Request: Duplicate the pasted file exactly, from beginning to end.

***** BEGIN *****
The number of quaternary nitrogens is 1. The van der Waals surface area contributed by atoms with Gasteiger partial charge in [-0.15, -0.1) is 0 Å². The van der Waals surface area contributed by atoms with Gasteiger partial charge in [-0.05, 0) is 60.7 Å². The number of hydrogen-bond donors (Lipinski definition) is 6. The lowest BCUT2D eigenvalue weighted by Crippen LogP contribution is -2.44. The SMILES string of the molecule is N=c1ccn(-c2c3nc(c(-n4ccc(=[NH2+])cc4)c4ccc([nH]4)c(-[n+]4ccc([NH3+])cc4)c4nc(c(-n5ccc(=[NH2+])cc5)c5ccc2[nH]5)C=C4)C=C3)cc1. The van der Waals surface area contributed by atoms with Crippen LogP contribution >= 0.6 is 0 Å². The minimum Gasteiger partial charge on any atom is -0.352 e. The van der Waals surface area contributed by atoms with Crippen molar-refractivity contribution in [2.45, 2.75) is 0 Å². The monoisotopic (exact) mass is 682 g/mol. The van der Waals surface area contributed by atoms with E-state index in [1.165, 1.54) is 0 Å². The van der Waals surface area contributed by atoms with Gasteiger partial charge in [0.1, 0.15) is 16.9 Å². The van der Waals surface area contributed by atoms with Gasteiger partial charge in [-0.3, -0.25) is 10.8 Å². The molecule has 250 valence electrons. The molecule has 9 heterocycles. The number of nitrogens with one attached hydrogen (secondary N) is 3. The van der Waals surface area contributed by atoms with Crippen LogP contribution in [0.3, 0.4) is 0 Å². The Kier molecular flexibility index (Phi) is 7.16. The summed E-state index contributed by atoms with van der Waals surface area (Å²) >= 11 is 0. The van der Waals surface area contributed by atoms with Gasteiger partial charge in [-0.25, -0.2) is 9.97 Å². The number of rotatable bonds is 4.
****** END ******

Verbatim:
The number of quaternary nitrogens is 1. The van der Waals surface area contributed by atoms with Gasteiger partial charge in [-0.15, -0.1) is 0 Å². The van der Waals surface area contributed by atoms with Gasteiger partial charge in [-0.05, 0) is 60.7 Å². The number of hydrogen-bond donors (Lipinski definition) is 6. The lowest BCUT2D eigenvalue weighted by Crippen LogP contribution is -2.44. The SMILES string of the molecule is N=c1ccn(-c2c3nc(c(-n4ccc(=[NH2+])cc4)c4ccc([nH]4)c(-[n+]4ccc([NH3+])cc4)c4nc(c(-n5ccc(=[NH2+])cc5)c5ccc2[nH]5)C=C4)C=C3)cc1. The van der Waals surface area contributed by atoms with Crippen LogP contribution >= 0.6 is 0 Å². The minimum Gasteiger partial charge on any atom is -0.352 e. The van der Waals surface area contributed by atoms with Crippen molar-refractivity contribution in [2.45, 2.75) is 0 Å². The monoisotopic (exact) mass is 682 g/mol. The van der Waals surface area contributed by atoms with E-state index in [1.165, 1.54) is 0 Å². The van der Waals surface area contributed by atoms with Gasteiger partial charge in [0.1, 0.15) is 16.9 Å². The van der Waals surface area contributed by atoms with Gasteiger partial charge in [-0.3, -0.25) is 10.8 Å². The molecule has 250 valence electrons. The molecule has 9 heterocycles. The number of nitrogens with one attached hydrogen (secondary N) is 3. The van der Waals surface area contributed by atoms with Crippen LogP contribution in [0.3, 0.4) is 0 Å². The Kier molecular flexibility index (Phi) is 7.16. The summed E-state index contributed by atoms with van der Waals surface area (Å²) >= 11 is 0. The van der Waals surface area contributed by atoms with Gasteiger partial charge in [-0.25, -0.2) is 9.97 Å². The number of rotatable bonds is 4.